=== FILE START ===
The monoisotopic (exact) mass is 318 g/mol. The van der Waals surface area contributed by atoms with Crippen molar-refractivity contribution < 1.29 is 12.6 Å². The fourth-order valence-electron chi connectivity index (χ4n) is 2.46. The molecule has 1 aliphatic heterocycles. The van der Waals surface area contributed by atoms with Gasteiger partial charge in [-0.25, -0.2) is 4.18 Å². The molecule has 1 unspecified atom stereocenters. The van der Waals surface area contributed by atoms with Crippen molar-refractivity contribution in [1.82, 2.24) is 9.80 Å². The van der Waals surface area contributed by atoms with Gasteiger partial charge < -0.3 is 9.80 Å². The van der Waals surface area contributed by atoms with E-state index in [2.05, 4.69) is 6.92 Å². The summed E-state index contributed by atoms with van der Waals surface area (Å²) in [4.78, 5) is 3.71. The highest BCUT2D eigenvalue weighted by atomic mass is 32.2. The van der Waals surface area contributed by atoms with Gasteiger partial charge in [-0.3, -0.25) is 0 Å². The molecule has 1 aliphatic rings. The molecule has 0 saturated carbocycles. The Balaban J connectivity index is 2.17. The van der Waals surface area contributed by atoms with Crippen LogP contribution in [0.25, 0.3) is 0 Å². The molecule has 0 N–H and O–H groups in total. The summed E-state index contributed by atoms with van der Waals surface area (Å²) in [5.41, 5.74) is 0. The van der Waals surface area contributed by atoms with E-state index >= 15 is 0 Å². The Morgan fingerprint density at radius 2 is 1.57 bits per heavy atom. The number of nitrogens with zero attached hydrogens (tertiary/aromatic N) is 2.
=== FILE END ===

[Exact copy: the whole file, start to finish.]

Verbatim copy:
The monoisotopic (exact) mass is 318 g/mol. The van der Waals surface area contributed by atoms with Crippen molar-refractivity contribution < 1.29 is 12.6 Å². The fourth-order valence-electron chi connectivity index (χ4n) is 2.46. The molecule has 1 aliphatic heterocycles. The van der Waals surface area contributed by atoms with Gasteiger partial charge in [-0.25, -0.2) is 4.18 Å². The molecule has 1 unspecified atom stereocenters. The van der Waals surface area contributed by atoms with Crippen molar-refractivity contribution in [1.82, 2.24) is 9.80 Å². The van der Waals surface area contributed by atoms with Gasteiger partial charge < -0.3 is 9.80 Å². The van der Waals surface area contributed by atoms with E-state index in [2.05, 4.69) is 6.92 Å². The summed E-state index contributed by atoms with van der Waals surface area (Å²) in [4.78, 5) is 3.71. The highest BCUT2D eigenvalue weighted by atomic mass is 32.2. The van der Waals surface area contributed by atoms with Gasteiger partial charge in [-0.3, -0.25) is 0 Å². The molecule has 1 aliphatic rings. The molecule has 0 saturated carbocycles. The Balaban J connectivity index is 2.17. The van der Waals surface area contributed by atoms with Crippen LogP contribution in [0.25, 0.3) is 0 Å². The molecule has 0 N–H and O–H groups in total. The summed E-state index contributed by atoms with van der Waals surface area (Å²) in [5.41, 5.74) is 0. The van der Waals surface area contributed by atoms with E-state index >= 15 is 0 Å². The Morgan fingerprint density at radius 2 is 1.57 bits per heavy atom. The number of nitrogens with zero attached hydrogens (tertiary/aromatic N) is 2.